Illini men’s gymnastics coach Justin Spring reflects on advocating for newly implemented dual-meet format


Sydney Laput

Illinois men’s gymnastic head coach, Justin Spring, talks with assistant head coach Daniel Ribeiro during the competition against Ohio State on Saturday. Spring discusses his long time support of the dual meet format that has now been added.

By Renato Arteaga, Staff Writer

The NCAA Playing Rules Oversight Panel approved a new dual meet format and scoring methodology for men’s gymnastics competitions back in August.

These new changes were finally implemented at Illinois’ meet against Penn State on Jan. 29 and will be followed throughout the entirety of the season. 

The new dual meet format being implemented will follow a head-to-head format, which means gymnasts from both teams will alternate routines on the same apparatus before allowing opposing teams to perform. 

Following the first three events, a six-minute halftime has also been implemented under the new dual meet format.

Additionally, the new five-up, five-count scoring method means five gymnasts will compete per apparatus instead of six, and all five scores will count toward the team total.

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    These new changes are aimed toward making the competition easier for spectators to follow, as well providing more consistent judging. 

    Illini men’s gymnastics head coach Justin Spring shared that these changes were something he’s been petitioning to see for quite a few years.

    “We pitched this eight years ago, and it got a lot of backlash,” Spring said. “The new dual meet format is what my assistant coach and I proposed a long time ago. We even came up with the judging panel that makes this work efficiently and fast.”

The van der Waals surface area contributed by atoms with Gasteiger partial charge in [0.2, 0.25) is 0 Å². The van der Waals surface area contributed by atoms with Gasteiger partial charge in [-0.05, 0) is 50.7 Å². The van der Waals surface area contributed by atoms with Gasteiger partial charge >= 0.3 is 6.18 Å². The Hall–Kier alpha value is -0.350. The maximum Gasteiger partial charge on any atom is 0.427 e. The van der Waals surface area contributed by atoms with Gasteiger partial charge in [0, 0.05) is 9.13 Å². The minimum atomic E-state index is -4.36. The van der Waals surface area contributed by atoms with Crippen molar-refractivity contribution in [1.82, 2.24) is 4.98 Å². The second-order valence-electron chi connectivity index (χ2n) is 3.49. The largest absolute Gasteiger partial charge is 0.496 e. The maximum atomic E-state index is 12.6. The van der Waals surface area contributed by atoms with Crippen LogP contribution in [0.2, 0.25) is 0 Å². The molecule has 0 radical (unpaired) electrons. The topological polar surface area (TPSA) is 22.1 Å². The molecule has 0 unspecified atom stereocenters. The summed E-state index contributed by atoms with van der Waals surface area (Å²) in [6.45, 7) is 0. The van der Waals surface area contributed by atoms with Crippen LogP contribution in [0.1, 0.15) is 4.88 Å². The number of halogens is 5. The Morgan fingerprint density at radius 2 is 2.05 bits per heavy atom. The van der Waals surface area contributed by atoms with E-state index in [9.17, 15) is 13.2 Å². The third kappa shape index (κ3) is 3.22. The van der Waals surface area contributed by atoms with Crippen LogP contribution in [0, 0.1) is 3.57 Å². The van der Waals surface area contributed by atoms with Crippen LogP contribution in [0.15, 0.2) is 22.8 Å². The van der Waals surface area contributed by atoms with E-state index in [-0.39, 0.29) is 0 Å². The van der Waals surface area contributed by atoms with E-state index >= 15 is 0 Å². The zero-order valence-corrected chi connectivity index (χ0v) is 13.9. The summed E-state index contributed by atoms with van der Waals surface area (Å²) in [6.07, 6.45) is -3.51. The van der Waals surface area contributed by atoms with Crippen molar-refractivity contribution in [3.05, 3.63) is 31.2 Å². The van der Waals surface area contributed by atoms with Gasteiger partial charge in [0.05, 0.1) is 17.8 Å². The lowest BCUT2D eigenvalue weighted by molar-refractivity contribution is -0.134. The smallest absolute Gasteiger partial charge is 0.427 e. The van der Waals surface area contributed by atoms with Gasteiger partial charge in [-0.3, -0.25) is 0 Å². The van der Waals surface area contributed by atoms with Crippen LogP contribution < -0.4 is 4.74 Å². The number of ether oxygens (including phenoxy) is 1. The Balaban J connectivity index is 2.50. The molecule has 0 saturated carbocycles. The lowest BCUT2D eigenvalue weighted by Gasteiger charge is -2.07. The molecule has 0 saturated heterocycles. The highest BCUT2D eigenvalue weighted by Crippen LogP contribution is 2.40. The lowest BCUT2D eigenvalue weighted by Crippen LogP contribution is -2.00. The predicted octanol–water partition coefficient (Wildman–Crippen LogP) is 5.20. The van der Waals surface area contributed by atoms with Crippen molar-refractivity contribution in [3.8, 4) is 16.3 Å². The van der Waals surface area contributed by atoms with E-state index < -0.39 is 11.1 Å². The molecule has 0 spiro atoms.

Spring believed the sport needed to simplify everything by including a focal point within the competition.

    His original format proposition had both teams on the same event, with each matchup competing for a single point.

    “We can’t have one team on a completely separate event because scores might not line up,” Spring said. “I want to be able to look up at the score after two matchups and say, ‘The score is one to one. This is a really close match.’

    The single point system was the only change that wasn’t adopted by the panel, which was “the real simplicity of the whole format,” according to Spring.

    “It is fast paced,” Spring said. “I think something gymnastics has been missing for a long time is the ability for your opponent to have an influence on your meet since you really can’t play defense.”   

    Spring explained that the simplified format being implemented this season has increased the flow of the competition and will impact the exchange of energy throughout the meet.

    “I think the momentum swings on the same event at the same time are going to be exciting,” Spring said. “We can go out, crush the floor team and feel like we have the momentum on our side, but now it’s possible that the other team can take the momentum back almost like a basket game when there is a big scoring rally. It’s such an exchange of momentum.”

    The men’s team’s biggest focus during training was preparing for the meet’s anticipated increase in speed and intensity.

    At their first dual meet of the season implementing this format, the men’s squad defeated Penn State, 397.250-396.550.

    “We trained our guys for that,” Spring said. “For that reason, we don’t have anyone in the all-around because I am worried about going too intense in this new format.”

    The former Illini athlete shared that his vision for the sport has nearly come true. 

    “If you’ve never watched gymnastics, you can walk into that venue and recognize that two teams are tied without knowing anything,” Spring said. “That flow in the competition is what we’re missing, so I’m going to keep pushing for it. This is a good step in the right direction.”



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